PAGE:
Accuracy-based rounding:

1. Locate the rounding digit to which you are rounding by counting from the left until you have the correct number of significant figures.

2. Look at the test digit directly to the right of the rounding digit.

3. If the test digit is 5 or greater, increase the rounding digit by 1 and drop all digits to its right. If the test digit is less than 5, keep the rounding digit the same and drop all digits to its right.

Exercises

Round each number so that it has the indicated number of significant figures.

17.  (two sig figs)

18.  (three sig figs)

19.  (four sig figs)

20.  (two sig figs)

21.  (three sig figs)

22.  (four sig figs)

When the rounding digit of a whole number is a that gets rounded up to a , we must write an overbar above that .

Similarly, when the rounding digit of a decimal number is a that gets rounded up to a , we must include the in that decimal place.

Exercises

Round each number so that it has the indicated number of significant figures. Be sure to include trailing zeros or an overbar if necessary.

23.  (two sig figs)

24.  (three sig figs)

25.  (four sig figs)

26.  (two sig figs)

27.  (three sig figs)

28.  (four sig figs)

The mountain we know as Mt. Everest is called Sagarmatha in Nepal and Chomolungma in Tibet. On December 8, 2020, it was jointly announced by Nepal and China that the summit has an elevation of ft, replacing the previously accepted elevation of ft.[3]

29. Round ft to two sig figs.

30. Round ft to three sig figs.

31. Round ft to four sig figs.

32. Round ft to five sig figs.

33. Round ft to six sig figs.

# Accuracy when Multiplying and Dividing

Suppose you needed to square the number . You could rewrite as the improper fraction and then figure out that , which equals the repeating decimal

Because most people prefer decimals to fractions, we might instead round to and find that . However, this is not accurate because rounded to the nearest hundredth should be . The answer looks very accurate, but it is a false accuracy because there is round-off error involved. If we round our answer to the nearest tenth, we would get , which is still not accurate because rounded to the nearest tenth should be . If we round our answer to the nearest whole number, we would get , which is accurate because rounded to the nearest whole number is indeed . It turns out that we should be focusing on the number of significant figures rather than the place value; because has only two sig figs, our answer must be rounded to two sig figs.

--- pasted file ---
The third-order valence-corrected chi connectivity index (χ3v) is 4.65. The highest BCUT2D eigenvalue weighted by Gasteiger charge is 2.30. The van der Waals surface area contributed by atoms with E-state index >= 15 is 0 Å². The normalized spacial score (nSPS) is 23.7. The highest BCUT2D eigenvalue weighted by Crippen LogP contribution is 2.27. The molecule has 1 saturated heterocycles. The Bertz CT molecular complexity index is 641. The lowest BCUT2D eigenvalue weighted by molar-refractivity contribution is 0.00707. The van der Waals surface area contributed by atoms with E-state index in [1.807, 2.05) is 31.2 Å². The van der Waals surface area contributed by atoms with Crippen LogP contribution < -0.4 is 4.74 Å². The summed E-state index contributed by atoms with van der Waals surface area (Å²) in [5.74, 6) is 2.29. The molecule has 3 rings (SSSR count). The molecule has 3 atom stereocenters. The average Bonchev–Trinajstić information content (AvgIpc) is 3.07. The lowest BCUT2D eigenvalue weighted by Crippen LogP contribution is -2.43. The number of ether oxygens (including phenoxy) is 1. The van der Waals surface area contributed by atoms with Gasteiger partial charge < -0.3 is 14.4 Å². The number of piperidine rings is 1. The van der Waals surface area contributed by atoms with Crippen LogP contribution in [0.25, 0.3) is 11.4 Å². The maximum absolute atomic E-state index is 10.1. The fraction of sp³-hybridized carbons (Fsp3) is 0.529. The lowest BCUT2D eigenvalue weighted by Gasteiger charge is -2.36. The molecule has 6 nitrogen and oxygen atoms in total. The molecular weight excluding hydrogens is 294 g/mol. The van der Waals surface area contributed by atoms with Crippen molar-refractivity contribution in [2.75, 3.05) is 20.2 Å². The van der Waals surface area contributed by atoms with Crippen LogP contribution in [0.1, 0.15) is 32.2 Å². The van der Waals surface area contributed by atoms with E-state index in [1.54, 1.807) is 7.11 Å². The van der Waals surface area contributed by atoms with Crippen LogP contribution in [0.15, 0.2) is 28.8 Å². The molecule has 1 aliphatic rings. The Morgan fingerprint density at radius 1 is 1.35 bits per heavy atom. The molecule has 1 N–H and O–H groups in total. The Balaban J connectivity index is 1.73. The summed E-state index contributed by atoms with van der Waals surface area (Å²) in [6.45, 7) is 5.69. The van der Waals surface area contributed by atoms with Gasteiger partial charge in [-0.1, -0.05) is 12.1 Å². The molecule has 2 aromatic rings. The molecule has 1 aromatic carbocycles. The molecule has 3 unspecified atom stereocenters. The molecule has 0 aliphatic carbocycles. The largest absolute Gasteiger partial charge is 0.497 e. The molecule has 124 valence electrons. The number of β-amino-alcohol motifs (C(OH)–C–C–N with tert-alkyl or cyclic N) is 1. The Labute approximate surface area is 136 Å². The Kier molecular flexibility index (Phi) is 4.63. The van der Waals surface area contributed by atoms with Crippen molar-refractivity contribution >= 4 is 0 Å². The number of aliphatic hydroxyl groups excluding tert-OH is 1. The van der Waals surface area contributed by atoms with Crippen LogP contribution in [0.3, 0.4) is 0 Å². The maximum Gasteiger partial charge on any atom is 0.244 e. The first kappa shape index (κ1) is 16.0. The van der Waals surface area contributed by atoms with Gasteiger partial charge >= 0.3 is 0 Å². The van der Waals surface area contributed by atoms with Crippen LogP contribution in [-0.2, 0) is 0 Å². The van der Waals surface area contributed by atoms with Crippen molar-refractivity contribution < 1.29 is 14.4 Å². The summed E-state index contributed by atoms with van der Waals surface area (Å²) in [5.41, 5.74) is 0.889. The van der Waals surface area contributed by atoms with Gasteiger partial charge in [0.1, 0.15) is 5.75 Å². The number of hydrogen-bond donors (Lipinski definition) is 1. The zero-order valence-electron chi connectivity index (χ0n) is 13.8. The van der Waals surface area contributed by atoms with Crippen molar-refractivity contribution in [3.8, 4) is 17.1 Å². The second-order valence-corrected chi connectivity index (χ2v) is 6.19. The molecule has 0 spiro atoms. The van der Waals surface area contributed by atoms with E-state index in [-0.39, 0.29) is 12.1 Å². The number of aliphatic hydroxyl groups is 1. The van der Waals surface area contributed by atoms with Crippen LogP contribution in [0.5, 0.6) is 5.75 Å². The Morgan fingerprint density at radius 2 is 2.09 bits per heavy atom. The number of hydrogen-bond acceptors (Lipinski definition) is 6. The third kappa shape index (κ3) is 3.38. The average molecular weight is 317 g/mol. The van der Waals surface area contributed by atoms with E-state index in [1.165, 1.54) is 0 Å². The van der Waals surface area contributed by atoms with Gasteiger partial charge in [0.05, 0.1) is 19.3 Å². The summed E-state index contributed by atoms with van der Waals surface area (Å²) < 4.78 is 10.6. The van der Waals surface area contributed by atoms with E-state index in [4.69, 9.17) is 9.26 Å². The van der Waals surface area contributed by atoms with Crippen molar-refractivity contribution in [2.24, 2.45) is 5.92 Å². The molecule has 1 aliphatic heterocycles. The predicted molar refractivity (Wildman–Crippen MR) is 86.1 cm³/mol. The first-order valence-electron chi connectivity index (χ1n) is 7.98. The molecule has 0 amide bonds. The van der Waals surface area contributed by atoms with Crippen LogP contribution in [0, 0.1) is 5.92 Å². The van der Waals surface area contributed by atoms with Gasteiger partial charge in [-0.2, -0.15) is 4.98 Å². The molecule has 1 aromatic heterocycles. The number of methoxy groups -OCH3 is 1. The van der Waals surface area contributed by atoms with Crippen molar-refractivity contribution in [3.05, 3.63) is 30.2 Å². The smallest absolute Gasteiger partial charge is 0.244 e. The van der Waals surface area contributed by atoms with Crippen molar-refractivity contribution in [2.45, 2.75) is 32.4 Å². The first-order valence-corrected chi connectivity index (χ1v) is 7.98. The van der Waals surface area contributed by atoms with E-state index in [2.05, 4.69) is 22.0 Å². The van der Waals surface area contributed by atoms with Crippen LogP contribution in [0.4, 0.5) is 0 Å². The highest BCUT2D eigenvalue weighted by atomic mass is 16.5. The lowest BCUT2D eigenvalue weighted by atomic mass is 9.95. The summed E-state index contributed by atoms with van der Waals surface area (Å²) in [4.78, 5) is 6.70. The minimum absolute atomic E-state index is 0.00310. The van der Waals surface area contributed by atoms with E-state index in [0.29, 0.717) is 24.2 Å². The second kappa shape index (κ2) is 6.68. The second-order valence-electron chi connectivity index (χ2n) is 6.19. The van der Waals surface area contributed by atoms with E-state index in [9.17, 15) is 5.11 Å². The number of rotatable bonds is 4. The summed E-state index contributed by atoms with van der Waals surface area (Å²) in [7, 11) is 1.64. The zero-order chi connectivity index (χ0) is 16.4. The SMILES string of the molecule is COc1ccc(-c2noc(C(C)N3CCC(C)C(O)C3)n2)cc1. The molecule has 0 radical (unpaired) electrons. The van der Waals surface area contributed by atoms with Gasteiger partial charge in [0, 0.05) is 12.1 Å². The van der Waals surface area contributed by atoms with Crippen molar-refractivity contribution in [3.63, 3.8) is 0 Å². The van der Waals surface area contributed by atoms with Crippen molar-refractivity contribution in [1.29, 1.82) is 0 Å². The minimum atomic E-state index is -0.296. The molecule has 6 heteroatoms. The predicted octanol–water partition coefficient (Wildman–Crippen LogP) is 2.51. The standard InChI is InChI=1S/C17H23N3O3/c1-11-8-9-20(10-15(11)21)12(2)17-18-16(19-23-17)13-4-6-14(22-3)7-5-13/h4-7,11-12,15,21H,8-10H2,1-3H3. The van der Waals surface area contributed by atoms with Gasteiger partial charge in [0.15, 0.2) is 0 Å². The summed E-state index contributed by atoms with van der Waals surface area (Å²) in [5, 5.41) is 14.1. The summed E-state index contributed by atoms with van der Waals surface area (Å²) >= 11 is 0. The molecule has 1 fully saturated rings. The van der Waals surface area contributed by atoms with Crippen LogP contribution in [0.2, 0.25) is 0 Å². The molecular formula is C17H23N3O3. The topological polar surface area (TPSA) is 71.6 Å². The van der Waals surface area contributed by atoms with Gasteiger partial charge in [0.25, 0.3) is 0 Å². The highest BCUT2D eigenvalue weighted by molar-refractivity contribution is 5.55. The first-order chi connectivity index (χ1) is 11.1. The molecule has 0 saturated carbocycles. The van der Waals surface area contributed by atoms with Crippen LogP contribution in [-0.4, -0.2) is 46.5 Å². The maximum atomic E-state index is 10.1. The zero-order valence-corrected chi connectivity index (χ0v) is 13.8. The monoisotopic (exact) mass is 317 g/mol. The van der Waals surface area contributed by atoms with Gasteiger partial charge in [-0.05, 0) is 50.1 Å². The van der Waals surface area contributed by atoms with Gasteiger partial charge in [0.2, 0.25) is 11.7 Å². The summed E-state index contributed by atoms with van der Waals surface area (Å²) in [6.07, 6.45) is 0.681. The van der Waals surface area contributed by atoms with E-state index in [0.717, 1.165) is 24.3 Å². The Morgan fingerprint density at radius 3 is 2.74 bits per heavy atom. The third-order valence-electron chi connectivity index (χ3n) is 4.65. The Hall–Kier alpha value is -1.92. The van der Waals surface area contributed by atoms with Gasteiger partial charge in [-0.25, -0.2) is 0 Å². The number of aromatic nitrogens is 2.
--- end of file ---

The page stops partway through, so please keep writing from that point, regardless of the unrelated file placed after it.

Suppose instead that we round to and find that . Again, this is not accurate because rounded to the nearest ten-thousandth should be . If we round to the nearest thousandth, we would get , which is still not accurate because rounded to the nearest thousandth should be . If we round to the nearest hundredth, we would get , which is still not accurate because rounded to the nearest hundredth should be . Only when we round to the nearest tenth do we get an accurate result: rounded to the nearest tenth is , which is accurate because rounded to the nearest tenth is indeed . As above, we need to focus on the number of significant figures rather than the place value; because has only three sig figs, our answer must be rounded to three sig figs.

When multiplying or dividing numbers, the answer must be rounded to the same number of significant figures as the least accurate of the original numbers.

Don’t round off the original numbers; do the necessary calculations first, then round the answer as your last step.

Exercises

Use a calculator to multiply or divide as indicated. Then round to the appropriate level of accuracy.

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38. Suppose you are filling a 5-gallon can of gasoline. The gasoline costs \$2.579 per gallon, and you estimate that you will buy gallons. How much should you expect to spend?

1. The terms "significant digits" and "significant figures" are used interchangeably.
2. Precision is different from accuracy, as we'll learn in the next module, but it is mentioned here because it can be difficult to explain one without the other.